Tivoization is the creation of a system that uses copyleft protected software but includes hardware that restricts users from running modified versions of the software on the hardware. It is named after TiVo because it uses open-source software, however that software when modified deems your TiVo device unusable, and is illegal under the the GPLv3.

BSD License

The GPL requires derivative work to be released according to the GPL while the BSD license does not. Essentially, the BSD licence’s only requirement is to acknowledge the original authors, and poses no restrictions on how the source code may be used. As a result, BSD code can find its way into proprietary software that only acknowledge the source. For instance, the IP Stack in Microsoft Windows and Mac OS X are derived from BSD-licensed software.

MPL License

Source code copied or changed under the MPL must stay under the MPL. Unlike strong copyleft licenses, the code under the MPL may be combined in a program with proprietary files which would otherwise be derivative works of the MPL code. For example Netscape 6 and later releases were proprietary versions of the Mozilla Application Suite. For these Netscape releases, AOL was also exercising the exclusive rights to proprietary versions that the another license provided to itself.

I have merely skimmed the surface of the purpose of licenses in the free software world. I did not mention dual licensing, or compatability between different licenses, or the myriad of other licenses available for that matter, though I encourage you to do some extra reading if you’re interested! Again, I am not a lawyer nor am I very familiar with the technical aspects of the licenses, so please correct me if there is a mistake or post a comment if you have anything to add!


Glipper – A Real Clipboard For Ubuntu

29 06 2007

Glipper is a very handy tool to have in your toolbox. It maintains a clipboard history of everything that you’ve copied. So say I copied something from and also copied some text from – with Glipper I can easily insert both copied text. Normally the latter material that was copied would have overwritten the former but a clipboard history solves this problem. Some Ubuntu users might also cringe at the fact the clipboard is cleared everytime an application is closed. So if I copied a URL from Firefox, and wanted to paste it into gedit, but closed Firefox, my copied URL is now gone because the clipboard was cleared. Glipper maintains all of your copies so you don’t have to worry about these little quirks anymore. Glipper is in the universe so you can search for it in Synaptic and install or if you’re a term kind of guy like me:

“sudo apt-get install glipper”

Google Desktop Search vs Tracker

29 06 2007

After reading Mohammad’s blog post about Google Desktop, I thought I’d take it for a spin since I’m a GDS fan when I’m on XP. Though I’ve only been using it for two days, I soon realized that I am going back to Tracker. Here’s why:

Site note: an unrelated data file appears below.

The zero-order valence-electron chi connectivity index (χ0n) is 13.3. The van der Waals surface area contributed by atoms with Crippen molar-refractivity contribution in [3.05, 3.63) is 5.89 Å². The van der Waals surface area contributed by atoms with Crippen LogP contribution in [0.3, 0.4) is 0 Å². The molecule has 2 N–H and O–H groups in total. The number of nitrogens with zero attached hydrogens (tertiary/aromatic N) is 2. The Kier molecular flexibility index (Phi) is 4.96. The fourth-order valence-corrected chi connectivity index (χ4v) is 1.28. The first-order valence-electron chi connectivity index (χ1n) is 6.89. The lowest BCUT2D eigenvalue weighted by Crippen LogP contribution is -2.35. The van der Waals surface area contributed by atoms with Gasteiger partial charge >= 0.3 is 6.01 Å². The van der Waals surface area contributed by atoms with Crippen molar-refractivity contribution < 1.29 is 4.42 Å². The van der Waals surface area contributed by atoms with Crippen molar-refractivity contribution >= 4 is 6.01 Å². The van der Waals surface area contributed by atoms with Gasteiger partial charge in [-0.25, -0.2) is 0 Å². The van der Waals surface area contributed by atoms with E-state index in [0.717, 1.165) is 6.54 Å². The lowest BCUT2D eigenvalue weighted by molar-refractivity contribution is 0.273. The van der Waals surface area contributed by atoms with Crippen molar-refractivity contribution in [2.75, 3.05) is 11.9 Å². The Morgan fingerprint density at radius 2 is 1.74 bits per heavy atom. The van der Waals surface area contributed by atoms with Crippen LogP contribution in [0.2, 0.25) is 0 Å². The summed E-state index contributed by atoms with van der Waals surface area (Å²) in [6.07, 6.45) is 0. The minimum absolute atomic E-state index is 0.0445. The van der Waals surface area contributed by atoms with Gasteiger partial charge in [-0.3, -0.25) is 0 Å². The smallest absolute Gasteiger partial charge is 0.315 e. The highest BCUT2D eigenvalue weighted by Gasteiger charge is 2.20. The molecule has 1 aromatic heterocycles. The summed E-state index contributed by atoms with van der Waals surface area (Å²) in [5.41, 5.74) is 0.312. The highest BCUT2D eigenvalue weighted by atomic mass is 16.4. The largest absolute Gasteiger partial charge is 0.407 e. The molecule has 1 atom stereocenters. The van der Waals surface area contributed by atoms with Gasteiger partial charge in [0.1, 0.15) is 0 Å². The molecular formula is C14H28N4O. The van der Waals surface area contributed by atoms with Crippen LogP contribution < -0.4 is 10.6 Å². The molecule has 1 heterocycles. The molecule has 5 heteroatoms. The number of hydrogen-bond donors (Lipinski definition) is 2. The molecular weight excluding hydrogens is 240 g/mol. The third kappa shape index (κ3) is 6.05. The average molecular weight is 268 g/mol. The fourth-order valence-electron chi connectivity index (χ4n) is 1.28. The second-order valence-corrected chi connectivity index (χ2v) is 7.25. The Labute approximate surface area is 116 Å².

1. Memory Footprint

GDS is costing me 50MB+ for the search utility, the indexing process, and the tray icon. Tracker peaks at about 4MB for me – and that includes the indexing process.

2. No Deskbar Integration

With tracker I can integrate it into my deskbar. I can launch apps, search the web/desktop, and run system level commands from one place. GDS is limited to only searching the web/desktop, so as a power user I’m still stuck using 2 applications, when I can be using one integrated solution. I hope in the future we will be able to integrate GDS into the Deskbar, but it seems unlikely since GDS is a closed-source binary.

3. Firefox Results

GDS displays search results in Firefox. Though this is nice, we all know that FF isn’t the fastest loading application in our toolbox. Tracker has its own native GTK+ search window which loads up a lot quicker.

3. Privacy

If enabled, Google can monitor your usage, which they claim is non-personal information. I’m still a bit weary about anyone collecting my data for that matter, even if its Google who sees, hears, and speaks no evil. Tracker just does its job, it searches. No fuss or hassle.

One thing I will note however – GDS is blazing fast. It picks up search results as I type, faster than Tracker. The speed difference isn’t enough to outweigh its large memory footprint though. I am indexing my root folder which is the culprit for GDS eating up my memory, but if Tracker can do it efficiently, I expect the boys at Google to do so as well =).

Secure Your Connection With Open Source

25 06 2007

You never know who may be watching your connection. With constitution violators like AT&T and other service providers your data can be in the hands of big brother. Here are a few tips for securing your online experience, so you can enjoy the web in peace.

1. Encrypt E-Mail Messages

Assuming you use GMail, FireGPG is a great Firefox extension that encrypts your messages. It can only be decrypted with a GPG key that only trusted parties will have access to.

2. Encrypt Instant Messages

GAIM is the most popular instant messaging platform on the internet. Encrypting your messages is cake with the gaim-encryption plugin. Nobody likes an eavesdropper.

3. Encrypt Torrent Downloads

With bit-torrent activity coming under heavy fire from the RIAA and Hollywood, encrypting your torrents is important. Azureus allows you to enable Transport Encryption which will make it harder to track what you are downloading.

4. Block Suspicious Incoming/Outgoing Connections

Peer Gaurdian is a great tool that blocks incoming and outgoing connections based on IP blocklists. Government probes, RIAA bots, and and spyware won’t be able to enter or exit your computer.

5. Anonymize Internet Surfing

Who really needs to know exactly which sites you are visiting? Xerobank Browser (previously called Torpark) lets you browse the web anonymously so that your IP is not exposed. You can even get a portable version that runs off of your flash drive, in those times where you can’t browse the web from your own computer.

Security has its limitations. There are no patches for human stupidity, however there are open-source technologies that will suffice.

Post Scriptum:
For those of you interested in how the government and companies are sacrificing your privacy, be sure to check out the CNBC special Big Brother Big Business.

Dia – The Microsoft Visio Alternative

22 06 2007

This post is now available on my new blog The IT Report:—the-microsoft-viso-alternative